Chemical Hazards, Exposure Concerns At Oklahoma City Oil Warehouse Fire

Larry Hansen and Jay K. Bradish report on a five-alarm hazardous materials fire that destroyed a one-story building in Oklahoma City.


A spectacular five-alarm hazardous materials fire destroyed a one-story, concrete block and metal building in Oklahoma City on Jan. 15, 2005. The 150-by-150-foot building was occupied by the B&M Oil Company and used as a distribution center and warehouse. The building had ionization smoke...


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A spectacular five-alarm hazardous materials fire destroyed a one-story, concrete block and metal building in Oklahoma City on Jan. 15, 2005. The 150-by-150-foot building was occupied by the B&M Oil Company and used as a distribution center and warehouse. The building had ionization smoke detectors installed, but they were not connected to an external alarm system.

Firefighters were faced with many problems during this incident, but a strong incident command system and familiarity with the structure enabled them to achieve a successful outcome. The high volume of chemical hazards present, along with the amount of radiant heat being produced, greatly enhanced the potential fire spread to the adjacent commercial structure, residential structures and tank farm. The tremendous amount of heat being generated made it impractical to use foam until most of the chemicals had been consumed by the fire.

The Oklahoma City Fire Department dispatch center received several 911 calls from civilians reporting a working fire. Inventory in the building at the time of the fire included: 23 55-gallon drums of stoddard solvent; 20 55-gallon drums of mineral spirits; 17 55-gallon drums of kerosene; 18 55-gallon drums of methanol; 30,000 pounds of ethylene glycol (anti-freeze) in 55-gallon drums and 1,000-gallon tanks; 175 55-gallon drums inside and bulk 1,000- and 5,000-gallon tanks outside of motor oil; 20 55-gallon drums of molybdenum grease; and pallets of oil filters and absorbents.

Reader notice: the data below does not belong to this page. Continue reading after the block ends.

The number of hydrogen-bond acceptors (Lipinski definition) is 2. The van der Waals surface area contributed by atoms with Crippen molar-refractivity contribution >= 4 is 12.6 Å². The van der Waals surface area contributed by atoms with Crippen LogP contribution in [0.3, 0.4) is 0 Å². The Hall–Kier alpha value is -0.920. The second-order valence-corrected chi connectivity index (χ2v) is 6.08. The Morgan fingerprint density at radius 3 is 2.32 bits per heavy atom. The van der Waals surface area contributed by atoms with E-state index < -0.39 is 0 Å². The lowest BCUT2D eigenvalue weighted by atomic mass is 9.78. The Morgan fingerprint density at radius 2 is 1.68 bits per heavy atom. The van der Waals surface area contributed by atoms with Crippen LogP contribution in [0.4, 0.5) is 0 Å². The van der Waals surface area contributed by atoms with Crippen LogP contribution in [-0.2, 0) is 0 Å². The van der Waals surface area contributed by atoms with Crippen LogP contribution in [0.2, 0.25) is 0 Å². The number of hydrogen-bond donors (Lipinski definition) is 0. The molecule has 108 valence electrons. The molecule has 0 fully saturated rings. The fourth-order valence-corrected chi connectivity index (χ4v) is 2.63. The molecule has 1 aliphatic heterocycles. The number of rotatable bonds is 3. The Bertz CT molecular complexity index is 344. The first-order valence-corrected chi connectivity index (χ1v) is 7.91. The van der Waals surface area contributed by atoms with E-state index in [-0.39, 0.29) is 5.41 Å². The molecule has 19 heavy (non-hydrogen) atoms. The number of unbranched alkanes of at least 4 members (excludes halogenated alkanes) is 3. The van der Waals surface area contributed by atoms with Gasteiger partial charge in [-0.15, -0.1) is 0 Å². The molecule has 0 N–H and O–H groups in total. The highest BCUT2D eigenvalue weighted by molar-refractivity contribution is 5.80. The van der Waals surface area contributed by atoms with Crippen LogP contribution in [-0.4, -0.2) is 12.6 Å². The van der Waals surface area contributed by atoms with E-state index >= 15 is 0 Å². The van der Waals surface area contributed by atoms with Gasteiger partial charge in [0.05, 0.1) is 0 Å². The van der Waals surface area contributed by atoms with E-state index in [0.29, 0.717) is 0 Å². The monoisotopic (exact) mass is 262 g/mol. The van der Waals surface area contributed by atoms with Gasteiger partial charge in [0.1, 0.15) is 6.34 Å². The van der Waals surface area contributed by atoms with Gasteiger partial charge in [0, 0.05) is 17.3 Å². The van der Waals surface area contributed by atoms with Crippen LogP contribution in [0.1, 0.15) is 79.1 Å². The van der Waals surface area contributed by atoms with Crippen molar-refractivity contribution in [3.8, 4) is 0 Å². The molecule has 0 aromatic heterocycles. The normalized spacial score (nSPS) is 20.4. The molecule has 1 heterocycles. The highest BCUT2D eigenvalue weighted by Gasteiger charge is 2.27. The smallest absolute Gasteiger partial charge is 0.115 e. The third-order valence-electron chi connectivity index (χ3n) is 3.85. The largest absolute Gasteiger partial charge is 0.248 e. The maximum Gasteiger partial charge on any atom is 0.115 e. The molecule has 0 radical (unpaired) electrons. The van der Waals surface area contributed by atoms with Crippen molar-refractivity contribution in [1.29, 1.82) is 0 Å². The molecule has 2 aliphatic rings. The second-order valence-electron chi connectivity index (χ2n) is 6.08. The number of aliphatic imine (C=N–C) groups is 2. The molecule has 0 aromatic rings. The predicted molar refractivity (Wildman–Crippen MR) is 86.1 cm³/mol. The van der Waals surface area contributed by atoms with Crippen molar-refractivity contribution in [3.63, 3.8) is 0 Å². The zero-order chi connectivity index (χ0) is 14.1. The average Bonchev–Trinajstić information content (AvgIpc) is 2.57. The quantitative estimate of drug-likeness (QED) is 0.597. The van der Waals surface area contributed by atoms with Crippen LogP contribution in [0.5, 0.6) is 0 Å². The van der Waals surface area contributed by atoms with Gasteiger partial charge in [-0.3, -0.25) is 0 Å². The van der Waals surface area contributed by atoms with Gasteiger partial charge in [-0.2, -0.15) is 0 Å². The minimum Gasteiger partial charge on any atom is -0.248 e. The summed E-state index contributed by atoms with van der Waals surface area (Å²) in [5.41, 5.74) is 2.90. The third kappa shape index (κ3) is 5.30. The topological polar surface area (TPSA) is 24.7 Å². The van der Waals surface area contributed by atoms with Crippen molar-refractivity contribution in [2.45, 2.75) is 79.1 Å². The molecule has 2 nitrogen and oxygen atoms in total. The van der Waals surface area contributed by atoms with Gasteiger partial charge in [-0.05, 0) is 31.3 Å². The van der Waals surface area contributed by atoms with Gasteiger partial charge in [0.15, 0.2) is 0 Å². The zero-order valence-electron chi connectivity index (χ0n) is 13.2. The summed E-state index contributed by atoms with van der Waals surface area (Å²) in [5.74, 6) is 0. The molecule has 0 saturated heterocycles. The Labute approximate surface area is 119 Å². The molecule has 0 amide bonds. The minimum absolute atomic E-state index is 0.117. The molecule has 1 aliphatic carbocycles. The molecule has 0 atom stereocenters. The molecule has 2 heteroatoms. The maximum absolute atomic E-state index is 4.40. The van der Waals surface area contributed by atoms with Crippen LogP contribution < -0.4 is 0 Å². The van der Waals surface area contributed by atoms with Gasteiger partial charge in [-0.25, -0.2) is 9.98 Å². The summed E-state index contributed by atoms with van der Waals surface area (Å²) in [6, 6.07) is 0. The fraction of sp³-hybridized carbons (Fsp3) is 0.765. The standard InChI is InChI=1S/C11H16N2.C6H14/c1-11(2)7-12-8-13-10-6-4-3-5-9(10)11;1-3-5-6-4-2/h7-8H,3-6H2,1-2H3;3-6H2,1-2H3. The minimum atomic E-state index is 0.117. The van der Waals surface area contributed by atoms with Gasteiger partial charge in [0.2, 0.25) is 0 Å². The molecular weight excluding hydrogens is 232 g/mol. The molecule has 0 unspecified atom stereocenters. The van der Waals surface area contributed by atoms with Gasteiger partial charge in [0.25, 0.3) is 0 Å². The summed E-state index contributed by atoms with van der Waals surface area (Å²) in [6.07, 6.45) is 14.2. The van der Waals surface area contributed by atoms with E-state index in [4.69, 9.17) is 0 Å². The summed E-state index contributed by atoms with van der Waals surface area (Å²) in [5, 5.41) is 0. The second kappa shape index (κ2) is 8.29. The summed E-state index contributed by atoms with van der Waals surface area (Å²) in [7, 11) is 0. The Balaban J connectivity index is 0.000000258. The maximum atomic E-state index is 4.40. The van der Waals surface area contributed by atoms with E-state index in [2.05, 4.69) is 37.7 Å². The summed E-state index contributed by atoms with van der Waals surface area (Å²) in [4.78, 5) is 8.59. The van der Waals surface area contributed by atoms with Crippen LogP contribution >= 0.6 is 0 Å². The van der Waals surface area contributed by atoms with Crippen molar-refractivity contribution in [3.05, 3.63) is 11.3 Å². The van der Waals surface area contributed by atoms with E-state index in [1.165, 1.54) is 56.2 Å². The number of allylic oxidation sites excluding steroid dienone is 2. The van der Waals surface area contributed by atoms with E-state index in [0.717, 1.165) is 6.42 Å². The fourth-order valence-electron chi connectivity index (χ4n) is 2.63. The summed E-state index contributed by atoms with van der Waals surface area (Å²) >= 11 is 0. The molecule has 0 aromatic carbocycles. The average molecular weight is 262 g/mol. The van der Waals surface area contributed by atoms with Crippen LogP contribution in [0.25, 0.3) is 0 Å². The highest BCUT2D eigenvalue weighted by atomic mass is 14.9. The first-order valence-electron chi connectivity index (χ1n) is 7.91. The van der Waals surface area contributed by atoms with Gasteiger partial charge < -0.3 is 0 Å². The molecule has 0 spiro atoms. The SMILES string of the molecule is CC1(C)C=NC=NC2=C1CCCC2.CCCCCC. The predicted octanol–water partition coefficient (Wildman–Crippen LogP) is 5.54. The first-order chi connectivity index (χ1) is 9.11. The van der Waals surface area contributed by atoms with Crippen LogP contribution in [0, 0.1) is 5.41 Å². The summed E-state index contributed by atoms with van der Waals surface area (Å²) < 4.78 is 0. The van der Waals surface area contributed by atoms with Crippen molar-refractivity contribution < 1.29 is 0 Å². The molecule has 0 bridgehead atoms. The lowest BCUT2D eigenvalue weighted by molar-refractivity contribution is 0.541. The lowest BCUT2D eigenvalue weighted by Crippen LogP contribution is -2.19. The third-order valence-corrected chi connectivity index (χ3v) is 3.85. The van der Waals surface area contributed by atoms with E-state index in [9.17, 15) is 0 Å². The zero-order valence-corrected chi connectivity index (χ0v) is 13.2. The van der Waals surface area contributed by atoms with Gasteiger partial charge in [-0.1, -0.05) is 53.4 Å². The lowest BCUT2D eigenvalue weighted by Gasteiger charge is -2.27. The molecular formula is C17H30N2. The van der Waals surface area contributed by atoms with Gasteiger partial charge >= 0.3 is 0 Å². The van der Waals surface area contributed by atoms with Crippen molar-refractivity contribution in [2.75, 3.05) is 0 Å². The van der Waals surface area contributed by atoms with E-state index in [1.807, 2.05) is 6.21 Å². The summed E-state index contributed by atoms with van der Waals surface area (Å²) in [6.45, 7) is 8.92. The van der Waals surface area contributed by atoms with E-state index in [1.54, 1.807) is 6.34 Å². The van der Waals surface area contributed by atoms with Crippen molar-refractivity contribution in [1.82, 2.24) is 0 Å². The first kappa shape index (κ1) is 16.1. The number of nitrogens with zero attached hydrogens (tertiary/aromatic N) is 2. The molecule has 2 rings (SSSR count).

The Oklahoma City Fire Department was dispatched to a reported fire in the facility, 615 SE 30th St., at 7:56 A.M. The initial response (equivalent to a second alarm) was Engine 7, Engine 23, Engine 19, Engine 16, Rescue Ladder 7, Rescue Ladder 16, Hazardous Materials Unit 5, Rescue 8, Brush Pumper 23, and Battalion Chiefs Steve Pennington and David Landsberger with 33 firefighters.

At 8:01, Pennington arrived on scene and reported flames and smoke visible. Pennington established command off of the 1-4 corner, out of the smoke plume, and ordered all units to employ a defensive attack to protect exposures. Four occupied residential structures were directly south of the involved building; OPECO Inc., an oilfield equipment warehouse, was six feet to the west; and numerous petroleum tanker trucks and large motor oil storage tanks were on the east side.

Rescue Ladder 16 and Engine 19 advanced three attack lines into the exposure building from side 2. The fire was extinguished and the crews maintained their position to prevent further damage to the building and contents. Hazmat 5 provided air monitoring throughout the incident and assisting fire commanders with establishing work zones and evacuation distances. The crew also reviewed the Tier II report for B&M Oil to determine the types of products and quantities stored in the building. Rescue 8, positioned in a parking lot west of the incident, was assigned as a rapid intervention team. Brush Pumper 23 was positioned on side 4, east of the incident, and its firefighter was assigned to Engine 23.

At 8:06, Pennington requested a third alarm. Engine 4, Engine 6, Rescue Ladder 6, Brush Pumper 4, Air Supply 1, Community Services Liaison Major Nathan Shipman and Battalion Chief Marc Woodard responded. By this time, water supplies had been established and four aerial master streams; two deluge monitors and numerous handlines were operating to protect the exposures.

At 8:18, Pennington made a special request for Engine 5 and Hazmat 55 to assist Hazmat 5. The crew from Engine 5 had looked up specific information on the building from the SARA Title II files. Pennington requested a fourth alarm at 8:19. Engine 1, Engine 51 and Rescue Ladder 1 responded. At 8:21, a special request was made for the department's foam supply trailer, carrying 200 gallons of AR-AFFF foam concentrate and 50 gallons of high-expansion foam concentrate.

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